This is the sixteenth installment of our Alumni Spotlight series, which features interviews with former IRAP students who have become strong advocates and leaders in their fields of practice.
Meet Beneel Babaei, former member of the IRAP chapter at Columbia Law School, and current Associate at Latham & Watkins.
The views expressed here are entirely his own.
How did you become involved with IRAP and how did IRAP impact your law school experience?
When I first arrived at Columbia Law School, I was desperate for a sense of community, particularly as an Assyrian American and child of refugees. I found that in the Middle Eastern Law Students Association, which I later became the President of. When I first joined the affinity group, countless members were already caseworkers for IRAP. A whirlwind of a few weeks later, I had attended the annual National Student Summit in Midtown Manhattan, had been assigned my first case, and had conducted my first client interview.
IRAP impacted my law school experience in a very meaningful way. I came to law school with a vague sense of the fact that a law degree could equip me with tools to help people, but had never seen firsthand the ways that could tangibly take shape. Becoming an IRAP caseworker early on in my law school career helped open my eyes to the true extent to which I could assist vulnerable populations not only as an attorney, but as a law student. This helped inform my decision to later go on to join a clinic on campus known as Challenging the Consequences of Mass Incarceration, and to dedicate a significant portion of my time so far as an attorney to assisting those who need it most. In addition, IRAP provided me invaluable substantive experience in learning how to interact with supervisors, colleagues, and clients in a legal setting.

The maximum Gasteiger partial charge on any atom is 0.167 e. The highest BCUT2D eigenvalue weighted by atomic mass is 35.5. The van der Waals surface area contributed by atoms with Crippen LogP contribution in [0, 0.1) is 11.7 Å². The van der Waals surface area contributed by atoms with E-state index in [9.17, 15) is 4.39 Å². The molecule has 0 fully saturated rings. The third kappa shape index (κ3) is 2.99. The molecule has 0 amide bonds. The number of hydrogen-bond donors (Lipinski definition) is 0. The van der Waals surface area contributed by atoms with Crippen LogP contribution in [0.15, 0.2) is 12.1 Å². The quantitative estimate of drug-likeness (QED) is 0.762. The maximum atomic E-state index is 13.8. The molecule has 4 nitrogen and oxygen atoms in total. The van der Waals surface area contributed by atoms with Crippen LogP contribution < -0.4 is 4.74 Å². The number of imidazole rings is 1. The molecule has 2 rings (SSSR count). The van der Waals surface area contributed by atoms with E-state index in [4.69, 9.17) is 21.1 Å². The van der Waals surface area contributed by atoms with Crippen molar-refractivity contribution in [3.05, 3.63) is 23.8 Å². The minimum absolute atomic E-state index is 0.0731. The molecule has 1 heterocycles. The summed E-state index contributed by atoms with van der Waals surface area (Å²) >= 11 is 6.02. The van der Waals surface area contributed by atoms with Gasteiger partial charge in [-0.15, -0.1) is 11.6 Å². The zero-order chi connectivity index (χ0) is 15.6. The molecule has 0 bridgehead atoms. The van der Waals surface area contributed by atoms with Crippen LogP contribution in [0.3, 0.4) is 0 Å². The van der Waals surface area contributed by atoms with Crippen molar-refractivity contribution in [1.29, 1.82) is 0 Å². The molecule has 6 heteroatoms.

IRAP’s law school chapter members provide aid to our clients and support for our legal, litigation, and policy advocacy initiatives. Please describe your experience working on IRAP projects to secure and expand pathways to safety for displaced people.
During my time with IRAP in law school, I was fortunate to work on direct client services as a caseworker. As a caseworker, I was able to help ultimately successfully resettle a client whose background was not very different from that of my parents. The ability to be so proximate to someone’s issues and to utilize the tools at our disposal to help remedy them was very moving. It reminded me that beyond all of the case law, readings, cold calls, and other aspects of the law school experience, there was real utility to the whole enterprise. Those early, inexperienced opportunities to interact directly both with clients and with supervisors have helped me to this day. It was a learning experience that I would not trade, as well as an opportunity to help people who needed it most.
What have you been doing since you graduated from law school?